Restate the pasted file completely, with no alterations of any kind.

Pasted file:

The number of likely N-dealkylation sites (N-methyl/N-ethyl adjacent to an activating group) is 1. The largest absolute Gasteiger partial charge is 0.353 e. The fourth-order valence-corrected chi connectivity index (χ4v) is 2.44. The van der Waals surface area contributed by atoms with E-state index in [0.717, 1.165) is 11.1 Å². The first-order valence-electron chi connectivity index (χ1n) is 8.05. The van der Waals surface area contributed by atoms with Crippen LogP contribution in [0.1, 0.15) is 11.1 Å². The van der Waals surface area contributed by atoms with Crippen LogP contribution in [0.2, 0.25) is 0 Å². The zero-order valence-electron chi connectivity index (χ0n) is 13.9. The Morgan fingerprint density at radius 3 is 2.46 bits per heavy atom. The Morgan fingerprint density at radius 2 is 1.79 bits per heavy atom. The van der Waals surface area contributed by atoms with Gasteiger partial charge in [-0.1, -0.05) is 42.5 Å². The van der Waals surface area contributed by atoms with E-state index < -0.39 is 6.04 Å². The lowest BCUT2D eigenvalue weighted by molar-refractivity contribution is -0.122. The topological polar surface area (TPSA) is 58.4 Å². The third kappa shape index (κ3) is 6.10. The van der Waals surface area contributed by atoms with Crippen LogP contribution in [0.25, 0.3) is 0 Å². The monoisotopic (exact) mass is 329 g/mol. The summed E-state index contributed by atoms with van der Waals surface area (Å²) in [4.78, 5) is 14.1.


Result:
The number of likely N-dealkylation sites (N-methyl/N-ethyl adjacent to an activating group) is 1. The largest absolute Gasteiger partial charge is 0.353 e. The fourth-order valence-corrected chi connectivity index (χ4v) is 2.44. The van der Waals surface area contributed by atoms with E-state index in [0.717, 1.165) is 11.1 Å². The first-order valence-electron chi connectivity index (χ1n) is 8.05. The van der Waals surface area contributed by atoms with Crippen LogP contribution in [0.1, 0.15) is 11.1 Å². The van der Waals surface area contributed by atoms with Crippen LogP contribution in [0.2, 0.25) is 0 Å². The zero-order valence-electron chi connectivity index (χ0n) is 13.9. The Morgan fingerprint density at radius 3 is 2.46 bits per heavy atom. The Morgan fingerprint density at radius 2 is 1.79 bits per heavy atom. The van der Waals surface area contributed by atoms with Gasteiger partial charge in [-0.1, -0.05) is 42.5 Å². The van der Waals surface area contributed by atoms with E-state index < -0.39 is 6.04 Å². The lowest BCUT2D eigenvalue weighted by molar-refractivity contribution is -0.122. The topological polar surface area (TPSA) is 58.4 Å². The third kappa shape index (κ3) is 6.10. The van der Waals surface area contributed by atoms with Crippen LogP contribution in [0.25, 0.3) is 0 Å². The monoisotopic (exact) mass is 329 g/mol. The summed E-state index contributed by atoms with van der Waals surface area (Å²) in [4.78, 5) is 14.1.